How to build an MSP

As technology buying habits change, so must companies that sell technology. understanding this shift is crucial if a managed services provider intends to be successful.

Managed services are becoming a major force in the business technology market. These are distinct from outsourcing, which focuses more on deploying a solution that the customer uses. But it has an isolated influence on the company’s operations, other than to save costs.

MSPs offer something different. Though their services may be engaged to help save costs, this isn’t the majority value of the deal. As the name states, MSPs brings a managed option to the services that companies use. They provide the skills and context for the services to fit into a business and help the business evolve.

Instead of offloading operations to save costs, the outcome is that a business can hand over non-core services to an MSP and expect the MSP to deliver results in a way the business would do itself – strategically and progressively.

This is, in part, what distinguishes an MSP from a value-added reseller (VAR), says Daniel Lotter, head: birds and tender. Itec Southern Africa."In our marketplace, distribution is key to the relationship. If you dont shake up the customer a little bit with a new thought process, then there’s no compelling reason to buy. If your services proposition isn’t very compelling to disrupt, then the customers won’t do it,” he says.

Chris Hadjiyannis, Adept ICT Solutions’ communications manager, sees it in the same way. Even though the differences between VARs and MSPs aren’t always distinct, perhaps because an MSP is an evolution of VAR principles, that personal touch is what customers want.

“MSPs should ideally have the ability to offer more than just distinct offerings – they need to be able to blend and create custom all-encompassing solutions. From our perspective, there are some VARs who just resell and don’t manage services or add significant value. Then there are customers – for whom price and accessibility to products are key – for whom this works. MSP customers usually want a more thorough and comprehensive service,” says Hadjiyannis.

The changing face of services

Why is the market shifting towards services? There are several forces at play, including the rapid commoditising effect of cloud. But at the fore is the chestnut we’ve all heard and understand: companies don’t want to deal with the complexity, cost and other demands of IT systems, especially non-core asset.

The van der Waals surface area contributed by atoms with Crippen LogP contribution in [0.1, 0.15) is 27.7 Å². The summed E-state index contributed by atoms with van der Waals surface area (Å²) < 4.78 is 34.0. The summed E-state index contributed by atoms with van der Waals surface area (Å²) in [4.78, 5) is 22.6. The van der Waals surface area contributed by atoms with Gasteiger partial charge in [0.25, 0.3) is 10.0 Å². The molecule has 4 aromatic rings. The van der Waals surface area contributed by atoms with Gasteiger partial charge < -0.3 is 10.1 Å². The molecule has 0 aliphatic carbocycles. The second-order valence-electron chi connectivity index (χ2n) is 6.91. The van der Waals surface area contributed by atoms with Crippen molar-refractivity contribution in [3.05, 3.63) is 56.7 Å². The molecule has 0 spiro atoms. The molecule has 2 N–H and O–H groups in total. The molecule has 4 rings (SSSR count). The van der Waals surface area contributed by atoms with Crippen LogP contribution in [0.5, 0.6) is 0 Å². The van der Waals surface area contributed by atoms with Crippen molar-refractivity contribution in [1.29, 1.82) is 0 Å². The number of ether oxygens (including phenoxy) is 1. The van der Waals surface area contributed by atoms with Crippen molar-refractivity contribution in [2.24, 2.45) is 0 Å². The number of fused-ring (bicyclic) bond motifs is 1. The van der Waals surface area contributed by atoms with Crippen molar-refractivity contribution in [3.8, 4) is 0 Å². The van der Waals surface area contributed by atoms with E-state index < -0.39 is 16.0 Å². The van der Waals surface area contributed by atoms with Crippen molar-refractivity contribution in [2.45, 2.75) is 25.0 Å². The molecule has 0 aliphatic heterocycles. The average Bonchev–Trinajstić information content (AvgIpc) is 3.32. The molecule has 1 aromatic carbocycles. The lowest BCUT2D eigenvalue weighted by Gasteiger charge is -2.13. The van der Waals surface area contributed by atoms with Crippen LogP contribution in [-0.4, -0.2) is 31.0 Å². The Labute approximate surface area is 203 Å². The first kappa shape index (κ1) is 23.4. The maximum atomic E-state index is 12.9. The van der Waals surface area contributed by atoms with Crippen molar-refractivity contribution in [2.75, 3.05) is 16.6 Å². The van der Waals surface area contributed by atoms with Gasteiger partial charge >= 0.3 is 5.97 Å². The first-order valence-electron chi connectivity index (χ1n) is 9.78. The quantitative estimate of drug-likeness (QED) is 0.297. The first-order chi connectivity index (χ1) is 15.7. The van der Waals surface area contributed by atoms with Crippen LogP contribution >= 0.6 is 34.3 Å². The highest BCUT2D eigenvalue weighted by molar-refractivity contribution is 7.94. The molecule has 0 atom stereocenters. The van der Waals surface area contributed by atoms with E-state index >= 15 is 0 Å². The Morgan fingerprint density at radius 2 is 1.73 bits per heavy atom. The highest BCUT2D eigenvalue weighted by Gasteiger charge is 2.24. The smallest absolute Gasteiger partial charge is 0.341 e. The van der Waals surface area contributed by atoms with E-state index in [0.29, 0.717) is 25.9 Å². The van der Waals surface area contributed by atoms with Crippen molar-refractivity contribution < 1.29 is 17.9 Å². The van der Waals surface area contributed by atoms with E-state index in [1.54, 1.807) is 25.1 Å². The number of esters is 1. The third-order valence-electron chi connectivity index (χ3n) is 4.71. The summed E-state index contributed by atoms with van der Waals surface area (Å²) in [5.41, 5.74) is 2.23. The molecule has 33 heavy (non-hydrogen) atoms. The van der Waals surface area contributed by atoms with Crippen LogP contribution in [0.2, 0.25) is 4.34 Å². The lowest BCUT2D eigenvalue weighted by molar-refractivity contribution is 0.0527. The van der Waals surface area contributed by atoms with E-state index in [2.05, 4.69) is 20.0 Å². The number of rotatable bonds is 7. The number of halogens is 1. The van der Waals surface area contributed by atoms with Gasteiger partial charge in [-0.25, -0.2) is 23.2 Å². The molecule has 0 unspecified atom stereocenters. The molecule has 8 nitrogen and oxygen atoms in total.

Outsourcing was once the remedy for this, becoming very popular in the late 80's and throughout the 90's. But a problem soon arose: even though these are non-core services, they still play a crucial role in the company. By ceding them to outsourced operators, businesses often also gave up the nuances needed for good management. The outsourced services became stuck in time and didn’t evolve. They didn’t generate new value or shift as the business did.

Not a problem if everyone did the same, but inevitably some companies found competitive advantages in how they managed these services. Managed services didn’t appear overnight, but slowly evolved out of the connected world that emerged from the late 90's onwards. Over time it asserted its value, yet the real shift arrived as customers became more savvy about technology.

“It’s definitely a more educated customer today,” says Lötter. “In the old days, before the advance of googling everything, a customer would ask questions to level the playing field and get a price point out of you. Now they ask different questions in the sense of what services are offered, your empowerment strategy, sustainability strategies, all of that on top of not wanting the equipment. They want a service and they want to know how that service will slot in with their own plans.

”So beyond the attraction of saving costs and reducing the long-term ownership of depreciating assets, companies expect their MSPs to provide clear and continued value. This is a far cry from the ‘big bang’ projects where a lot of expensive equipment is sold at once. Instead today’s successful sale is an ongoing engagement, and this has prompted changes in how sales teams operate.